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RSA conference delegates in 'near death experience'

RSA conference delegates were shaken but relieved after faulty hydraulics on flight BA287 to San Francisco on Saturday caused a British Airways pilot to turn around mid-Atlantic and make a dash to Shannon Airport for an emergency landing. On board the plane the atmosphere was tense after the pilot announced the diversion and that he had been forced to dump most of the fuel.
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Written by Tom Espiner on

RSA conference delegates were shaken but relieved after faulty hydraulics on flight BA287 to San Francisco on Saturday caused a British Airways pilot to turn around mid-Atlantic and make a dash to Shannon Airport for an emergency landing. On board the plane the atmosphere was tense after the pilot announced the diversion and that he had been forced to dump most of the fuel. People made small talk to cover their nervousness that the landing gear wouldn't come down and we would be forced to crash land. They also noted that some members of the normally unflappable cabin crew looked decidedly peaky as they advised everyone about how to adopt the brace position in case of an emergency landing.

The state of nervousness was not diminished by the sight of a fleet of fire engines and police with blue lights turning as we were landing at Shannon Airport. Luckily they weren't needed as we coasted gently to a stop.

Dr. Igor Muttik, a senior architect for McAfee Avert labs said:

"Sure we were worried and concerned. We were mostly joking, but it was a shared near death experience. But now it's pretty fun -- it's something to remember. It would be nice to be in San Francisco but Shannon is pretty fine."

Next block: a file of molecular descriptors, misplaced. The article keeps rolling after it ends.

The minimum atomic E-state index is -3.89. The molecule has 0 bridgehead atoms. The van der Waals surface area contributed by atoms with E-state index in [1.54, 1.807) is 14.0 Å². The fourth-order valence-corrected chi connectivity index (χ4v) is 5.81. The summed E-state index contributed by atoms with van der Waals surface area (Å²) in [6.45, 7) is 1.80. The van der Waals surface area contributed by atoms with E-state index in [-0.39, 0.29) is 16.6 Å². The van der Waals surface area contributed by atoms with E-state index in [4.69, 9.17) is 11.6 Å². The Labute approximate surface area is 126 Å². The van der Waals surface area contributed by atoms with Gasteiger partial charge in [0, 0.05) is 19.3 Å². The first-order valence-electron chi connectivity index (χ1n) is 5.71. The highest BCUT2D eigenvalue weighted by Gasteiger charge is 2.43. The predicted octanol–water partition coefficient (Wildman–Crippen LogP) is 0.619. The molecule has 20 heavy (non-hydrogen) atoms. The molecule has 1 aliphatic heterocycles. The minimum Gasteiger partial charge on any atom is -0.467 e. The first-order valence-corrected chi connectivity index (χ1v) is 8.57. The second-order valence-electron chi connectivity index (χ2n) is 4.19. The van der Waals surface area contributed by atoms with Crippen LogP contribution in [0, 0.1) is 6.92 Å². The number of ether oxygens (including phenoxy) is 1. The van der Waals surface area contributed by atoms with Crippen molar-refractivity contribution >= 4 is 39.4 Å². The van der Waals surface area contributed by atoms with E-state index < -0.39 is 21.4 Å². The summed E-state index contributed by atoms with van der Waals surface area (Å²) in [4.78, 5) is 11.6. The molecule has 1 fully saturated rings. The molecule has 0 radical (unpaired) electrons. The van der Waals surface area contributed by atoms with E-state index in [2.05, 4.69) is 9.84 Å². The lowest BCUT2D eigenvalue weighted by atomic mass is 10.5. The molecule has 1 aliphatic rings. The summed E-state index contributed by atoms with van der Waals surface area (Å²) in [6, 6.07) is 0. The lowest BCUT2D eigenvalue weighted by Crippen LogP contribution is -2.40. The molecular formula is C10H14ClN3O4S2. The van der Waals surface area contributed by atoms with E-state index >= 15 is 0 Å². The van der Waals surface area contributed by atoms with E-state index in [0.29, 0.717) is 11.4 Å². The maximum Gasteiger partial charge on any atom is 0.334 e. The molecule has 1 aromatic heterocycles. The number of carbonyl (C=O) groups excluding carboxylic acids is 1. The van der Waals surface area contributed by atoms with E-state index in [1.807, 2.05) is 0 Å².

Patricia Moll, European policy manager for Google, said:

"Fortunately we're all safe, however many passengers have lost luggage from Terminal 5, and we have had little to no support from British Airways staff here on the ground. We hope that BA will be able to sort this mess out."

Rupert Cook, Prevx corporate development director, who had been upgraded from premium economy due to an extremely full flight, said:

"The organisation outside the aircraft was a total fiasco, but the food and wine in business class was very nice."

Business consultant for Prevx Fernando Francisco said:

"I was a little bit worried, but you've got to keep calm. You did a good job of keeping me calm, too. I missed a connecting flight to Los Angeles, but I was also happy to spend a night in Shannon."

Delala Attiogbe, senior cite manager Genentech said:

"There was a frantic call for the seniour flight crew member. In terms of calming passengers there should have been other means to alert the senior member of crew. Shortly afterwards there was an announcement about there being a hydraulics issue which really wasn't specific, which didn't calm people down either. Luckily the problem wasn't as bad as it seemed. However, coordination of passengers to hotels was a little bit unsettling."

The flight had already been marred by a three and a half hour wait on the tarmac at Heathrow caused by the now notorious baggage system at Terminal Five. Baggage had been loaded that belonged to passengers who did not board, which then had to be unloaded. Unfortunately the cases had to be found by hand, which seriously set us back.

The luggage problems were compounded at Shannon Airport by there not physically being enough room to unload bags. Many of the passengers also found that their luggage had not been loaded onto the plane to begin with, so had to spend the night in the clothes they stood up in.

Most of the passengers were then taken by coach to the Clare Inn in Shannon, some of whom contemplated a night in the hotel lobby. However, at least two other hotels were also used.

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